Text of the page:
What do we make of Sweden?
More to the point, what makes the Swedes tick? And tick they do, going about their business with a single-mindedness that’s hard to fathom.
Indeed, a friend who lives with his Swedish wife in the countryside near Gothenburg says he is no closer to working them out than he was the day he arrived nearly ten years ago.
Island life: The houses on the archipelago around Stockholm were originally painted red as a sign of status, a tradition which stuck
Are they Germans in Nordic clothing? Well, they do seem to have ordered minds, but they’re too laid-back for many other nods in Germany’s direction.
At a coffee shop in Stavsnas — the last village east of Stockholm before you spill into the Baltic Sea — a beautifully dressed young man at the counter is not the slightest bit bothered that a long queue is forming while two of his colleagues are chatting.
And there aren’t many countries where the right of public access means you can put up a tent anywhere as long as it’s not too conspicuous from someone else’s garden.
Swedes obey the speed limits religiously, recycle obsessively, exercise vigorously and never seem to get into a flap.
They also have some sort of spiritual affinity with woods and water.
But remember that trolls dwell in the forests, giants and dwarfs roam the mountains and elves dance in the meadows and marshlands.
Magnificent: Mark made a stop at Mariefred, where the big attraction is Gripsholm Castle (pictured), also the home of Sweden’s National Portrait Gallery
Then there’s the Skogsra, a beautiful young woman who lures men deeper into the woods. Once they are lost, she turns around and all that is to be seen is a hollow tree.
We’re here on a four-day road trip, avoiding Stockholm itself, but exploring its archipelago — at least, the parts of it accessible by car. Which is a tiny fraction, as there are more than 26,000 islands.
We pick up the car at the airport, and, of course, it’s a Volvo — a sleekly designed V40 Cross Country, which, after a couple of days, seems to epitomise much of what we come across in Sweden. It doesn’t look flash, but it works with quiet efficiency and has a satnav voiceover that’s far less headteachery than the one we have in Britain.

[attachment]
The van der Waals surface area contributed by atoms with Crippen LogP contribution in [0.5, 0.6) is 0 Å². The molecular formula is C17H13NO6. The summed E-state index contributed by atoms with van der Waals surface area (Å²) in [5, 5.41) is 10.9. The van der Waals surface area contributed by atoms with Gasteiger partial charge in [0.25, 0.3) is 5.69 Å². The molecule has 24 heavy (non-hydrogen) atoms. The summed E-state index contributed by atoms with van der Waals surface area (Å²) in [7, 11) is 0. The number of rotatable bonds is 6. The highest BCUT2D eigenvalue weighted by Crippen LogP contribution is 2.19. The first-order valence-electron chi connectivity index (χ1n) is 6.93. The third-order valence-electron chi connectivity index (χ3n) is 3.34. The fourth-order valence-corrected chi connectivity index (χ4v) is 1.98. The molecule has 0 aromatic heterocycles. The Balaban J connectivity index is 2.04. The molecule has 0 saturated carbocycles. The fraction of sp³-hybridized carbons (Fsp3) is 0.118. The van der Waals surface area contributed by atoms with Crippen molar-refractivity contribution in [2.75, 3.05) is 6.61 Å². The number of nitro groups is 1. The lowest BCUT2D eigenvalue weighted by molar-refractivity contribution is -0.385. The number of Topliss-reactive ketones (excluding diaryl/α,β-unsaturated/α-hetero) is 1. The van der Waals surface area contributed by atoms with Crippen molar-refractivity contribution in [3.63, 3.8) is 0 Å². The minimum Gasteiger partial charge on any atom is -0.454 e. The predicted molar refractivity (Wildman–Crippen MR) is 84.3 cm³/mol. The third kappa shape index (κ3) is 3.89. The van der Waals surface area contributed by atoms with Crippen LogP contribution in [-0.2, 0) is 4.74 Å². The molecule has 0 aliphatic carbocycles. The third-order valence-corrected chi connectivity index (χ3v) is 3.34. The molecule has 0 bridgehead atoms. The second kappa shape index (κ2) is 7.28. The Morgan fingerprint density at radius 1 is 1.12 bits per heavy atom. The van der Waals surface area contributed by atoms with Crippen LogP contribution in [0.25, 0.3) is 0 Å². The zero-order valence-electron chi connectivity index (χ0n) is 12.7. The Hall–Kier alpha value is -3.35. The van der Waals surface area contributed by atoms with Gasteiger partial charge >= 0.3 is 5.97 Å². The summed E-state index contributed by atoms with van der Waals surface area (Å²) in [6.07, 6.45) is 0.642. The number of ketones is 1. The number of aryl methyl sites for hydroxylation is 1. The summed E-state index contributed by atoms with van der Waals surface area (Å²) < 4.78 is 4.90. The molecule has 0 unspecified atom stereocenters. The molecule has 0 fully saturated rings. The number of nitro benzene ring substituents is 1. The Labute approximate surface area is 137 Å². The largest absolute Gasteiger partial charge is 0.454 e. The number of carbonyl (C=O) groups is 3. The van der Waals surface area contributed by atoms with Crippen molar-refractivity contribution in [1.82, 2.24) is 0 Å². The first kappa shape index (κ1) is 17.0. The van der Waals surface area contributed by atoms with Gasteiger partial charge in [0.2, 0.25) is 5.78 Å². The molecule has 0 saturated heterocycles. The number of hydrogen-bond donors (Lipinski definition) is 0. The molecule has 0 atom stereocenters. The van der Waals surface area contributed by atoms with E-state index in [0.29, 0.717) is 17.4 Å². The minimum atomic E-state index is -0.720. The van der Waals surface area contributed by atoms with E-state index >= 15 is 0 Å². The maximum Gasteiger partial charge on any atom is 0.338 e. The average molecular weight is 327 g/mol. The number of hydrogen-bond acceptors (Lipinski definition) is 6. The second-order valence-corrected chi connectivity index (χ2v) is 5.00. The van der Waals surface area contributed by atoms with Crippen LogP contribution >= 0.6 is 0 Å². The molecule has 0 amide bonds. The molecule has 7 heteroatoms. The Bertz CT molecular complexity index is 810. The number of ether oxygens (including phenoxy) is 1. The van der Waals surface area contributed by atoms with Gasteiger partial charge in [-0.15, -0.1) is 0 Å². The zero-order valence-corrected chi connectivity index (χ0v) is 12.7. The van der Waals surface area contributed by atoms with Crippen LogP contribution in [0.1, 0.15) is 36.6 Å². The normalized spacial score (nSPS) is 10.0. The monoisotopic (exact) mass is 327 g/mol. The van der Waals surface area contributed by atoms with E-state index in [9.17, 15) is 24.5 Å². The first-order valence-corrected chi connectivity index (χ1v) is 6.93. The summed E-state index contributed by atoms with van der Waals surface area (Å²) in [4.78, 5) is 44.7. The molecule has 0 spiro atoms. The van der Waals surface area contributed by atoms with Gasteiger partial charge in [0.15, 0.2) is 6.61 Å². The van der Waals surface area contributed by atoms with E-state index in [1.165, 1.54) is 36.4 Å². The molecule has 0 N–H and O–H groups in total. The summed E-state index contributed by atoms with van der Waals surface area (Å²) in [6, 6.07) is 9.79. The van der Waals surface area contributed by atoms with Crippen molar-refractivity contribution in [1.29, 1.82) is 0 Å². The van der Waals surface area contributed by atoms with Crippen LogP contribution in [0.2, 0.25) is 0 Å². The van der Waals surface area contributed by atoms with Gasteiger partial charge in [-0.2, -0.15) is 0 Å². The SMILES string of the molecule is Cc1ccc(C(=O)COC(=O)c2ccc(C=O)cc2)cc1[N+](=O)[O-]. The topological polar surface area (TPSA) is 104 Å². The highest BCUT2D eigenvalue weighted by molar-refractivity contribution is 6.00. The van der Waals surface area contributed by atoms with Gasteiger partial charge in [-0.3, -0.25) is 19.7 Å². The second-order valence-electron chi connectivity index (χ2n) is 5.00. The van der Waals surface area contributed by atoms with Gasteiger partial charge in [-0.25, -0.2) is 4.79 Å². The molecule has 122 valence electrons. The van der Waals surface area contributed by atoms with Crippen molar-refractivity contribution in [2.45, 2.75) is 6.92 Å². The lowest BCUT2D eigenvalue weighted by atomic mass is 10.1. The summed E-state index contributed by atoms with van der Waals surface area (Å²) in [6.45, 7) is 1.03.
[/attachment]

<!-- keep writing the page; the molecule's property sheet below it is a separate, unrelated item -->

The countryside surrounding the capital is known as the Cotswolds of Sweden — an entirely misleading description, not least because almost every single house is red.
In the old days, they were painted that way to make them look as though they were built from brick; a status thing that is now a national tradition.
One of our stops is the Basenberga hotel, near Vingaker, where there’s a factory outlet store, a pretty church and miles of lakes and inlets with inviting jetties encouraging you to strip off and dive in.
Dreamy: Trosa (pictured) is a tiny town with an adorable canal running through it and a few tempting shops selling the Swedish outdoor lifestyle without slipping into twee-dom, says Mark
I do just that, and a group of twentysomethings picnicking nearby don’t even register this grim spectacle.
At Basenberga there is no choice at dinner, but it’s fresh, wholesome, uncomplicated: Sweden on a plate. And I had not realised how seriously they take breakfast, with an array of cheeses, fish, pate, gherkins, eggs, frankfurters and nuts. Oh, and a bowl of paracetamol. But why are Swedes so crackers about crackers?
One local tells us it began at the end of the last century during a particularly cold winter when innovation was called for. Plain flour, olive oil and seeds are all that’s required — in a hot oven for seven to ten minutes.
Stepping out: Walking is a national hobby in Sweden
Trosa, about an hour on from Basenberga, is a tiny town with an adorable canal running through it and a few tempting shops selling the Swedish outdoor lifestyle without slipping into twee-dom.
Further inland, but still on the water, is gorgeous Mariefred, where the big attraction is Gripsholm Castle, also the home of Sweden’s National Portrait Gallery.
The Hotel J in Nacka Strand is another fine place to stay within easy reach of the capital. Rooms are yachty, with lots of blues and whites, and thrilling views of Stockholm estuary.
Almost 60 per cent of Swedes own or have access to a country house of some kind, even if it’s no bigger than a garden shed.
Thousands of these are due east of Nacka Strand, hidden among trees, down bumpy tracks. Everywhere we go there are people walking, many of them elderly, supported by ski poles.
Perhaps it’s just fresh air, crispbread and daylight lasting until midnight that make the Swedes tick in summer. It’s a simple formula — and immeasurably refreshing.